This flexible mounting facilitates 360 degree limited angle wobble of the cleaning/treating elements. That, in turn, orients the cleaning/treating elements towards the teeth even if the toothbrush head is not angled directly parallel to the user's teeth.
The toothbrush of this invention includes a head in the form of a base having an upstanding wall to create a peripheral frame. In one embodiment, a thin resilient membrane or web is mounted within the frame. The membrane or web is capable of flexing to facilitate orientation of the cleaning/treating elements carried by the membrane relative to the teeth of the user.
Preferably, the cleaning/treating elements are bristles secured to the membrane or web by in-molded technology.
Additional cleaning/treating elements can be arranged on the periphery of the “islands” to facilitate cleaning in those areas between the “islands”. In a preferred embodiment, these additional cleaning/treating elements are fixedly mounted to the toothbrush head outside the periphery of the membrane or web flexibly holding the “islands” of cleaning/treating elements. This combination of flexible and fixed mounting of cleaning/treating elements provides very effective brushing of teeth and massaging of gums.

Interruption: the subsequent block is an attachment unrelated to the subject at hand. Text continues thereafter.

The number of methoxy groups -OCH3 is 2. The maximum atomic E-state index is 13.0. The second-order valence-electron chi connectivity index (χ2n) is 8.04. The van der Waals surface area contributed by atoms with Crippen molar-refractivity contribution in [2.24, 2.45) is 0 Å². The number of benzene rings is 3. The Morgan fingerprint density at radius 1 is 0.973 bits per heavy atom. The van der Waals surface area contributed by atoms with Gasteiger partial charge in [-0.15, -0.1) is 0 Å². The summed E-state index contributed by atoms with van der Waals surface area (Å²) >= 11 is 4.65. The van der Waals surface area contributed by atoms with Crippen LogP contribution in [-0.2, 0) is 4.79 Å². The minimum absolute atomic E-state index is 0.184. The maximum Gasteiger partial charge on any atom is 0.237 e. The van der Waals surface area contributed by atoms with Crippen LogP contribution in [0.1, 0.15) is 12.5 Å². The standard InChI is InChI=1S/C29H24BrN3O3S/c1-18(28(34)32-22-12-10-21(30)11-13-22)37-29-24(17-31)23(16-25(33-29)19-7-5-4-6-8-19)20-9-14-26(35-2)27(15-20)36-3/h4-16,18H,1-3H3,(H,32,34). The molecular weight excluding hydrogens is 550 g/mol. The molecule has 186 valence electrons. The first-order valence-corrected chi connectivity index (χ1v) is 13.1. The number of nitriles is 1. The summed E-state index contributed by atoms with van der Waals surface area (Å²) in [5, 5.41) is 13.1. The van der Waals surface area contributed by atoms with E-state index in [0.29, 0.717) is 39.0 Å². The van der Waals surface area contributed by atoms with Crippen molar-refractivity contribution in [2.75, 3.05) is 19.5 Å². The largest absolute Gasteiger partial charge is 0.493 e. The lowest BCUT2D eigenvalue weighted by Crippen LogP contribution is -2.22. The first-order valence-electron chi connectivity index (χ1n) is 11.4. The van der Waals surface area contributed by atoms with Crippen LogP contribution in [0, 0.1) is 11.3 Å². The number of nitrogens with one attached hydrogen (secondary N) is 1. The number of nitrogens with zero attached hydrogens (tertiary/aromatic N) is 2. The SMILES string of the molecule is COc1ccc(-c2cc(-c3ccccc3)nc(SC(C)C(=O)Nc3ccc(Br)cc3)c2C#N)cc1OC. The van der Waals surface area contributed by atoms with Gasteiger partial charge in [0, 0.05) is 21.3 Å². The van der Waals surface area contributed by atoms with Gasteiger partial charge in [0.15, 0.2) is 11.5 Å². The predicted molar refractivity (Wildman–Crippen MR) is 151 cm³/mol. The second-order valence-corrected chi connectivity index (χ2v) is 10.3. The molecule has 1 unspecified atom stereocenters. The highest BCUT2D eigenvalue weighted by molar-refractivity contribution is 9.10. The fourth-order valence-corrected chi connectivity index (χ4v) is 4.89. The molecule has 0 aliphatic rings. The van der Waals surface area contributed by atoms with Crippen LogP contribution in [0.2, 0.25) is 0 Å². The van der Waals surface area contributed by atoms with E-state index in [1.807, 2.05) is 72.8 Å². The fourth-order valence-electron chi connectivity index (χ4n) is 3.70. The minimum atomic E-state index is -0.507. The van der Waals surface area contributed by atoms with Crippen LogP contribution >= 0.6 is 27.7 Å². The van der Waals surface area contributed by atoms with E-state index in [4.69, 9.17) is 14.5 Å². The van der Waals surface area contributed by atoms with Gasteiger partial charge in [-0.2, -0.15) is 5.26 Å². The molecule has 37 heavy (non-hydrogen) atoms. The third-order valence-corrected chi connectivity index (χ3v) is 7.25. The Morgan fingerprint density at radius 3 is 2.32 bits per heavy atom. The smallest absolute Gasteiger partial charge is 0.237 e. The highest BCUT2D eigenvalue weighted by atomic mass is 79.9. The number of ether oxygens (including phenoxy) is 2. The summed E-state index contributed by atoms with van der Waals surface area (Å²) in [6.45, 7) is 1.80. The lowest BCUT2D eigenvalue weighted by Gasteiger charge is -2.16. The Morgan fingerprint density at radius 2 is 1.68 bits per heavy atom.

Preferably, the toothbrush has a power source. The power source may be at least one battery, for example, 1, 2 or more batteries. The battery may be removable or fixed, rechargeable, non-rechargeable or rechargeable from an external source. Further, the battery may be of any size, such as, for example, AA, AAA, 9V and C. Alternatively, the power source may from an external source, for example via an AC adapter.
In use, for example, pressure applied to the toothbrush handle by a user causes a first group of cleaning/treating elements to contact the teeth being cleaned. As the force applied to the toothbrush exceeds a predetermined volume, a central group of cleaning/treating elements moves relative to the balance of the head. This movement, in turn, allows an outer group of fixed cleaning/treating elements to contact other areas of the teeth located at a greater distance from the head, including interproximal spaces between teeth.
This desired flexibility of the central grouping of cleaning/treating elements may be accomplished with an elastomeric bridge between the central movable group of cleaning/treating elements and the surrounding outer group of cleaning/treating elements. This elastomeric bridge may be continuous or may be a series of independent bridges with a void between each bridge to encourage greater flexibility. The width of this bridge can be adjusted to vary the amount of force needed to push the central group of cleaning/treating elements into a position where the outer group can achieve their greatest cleaning potential.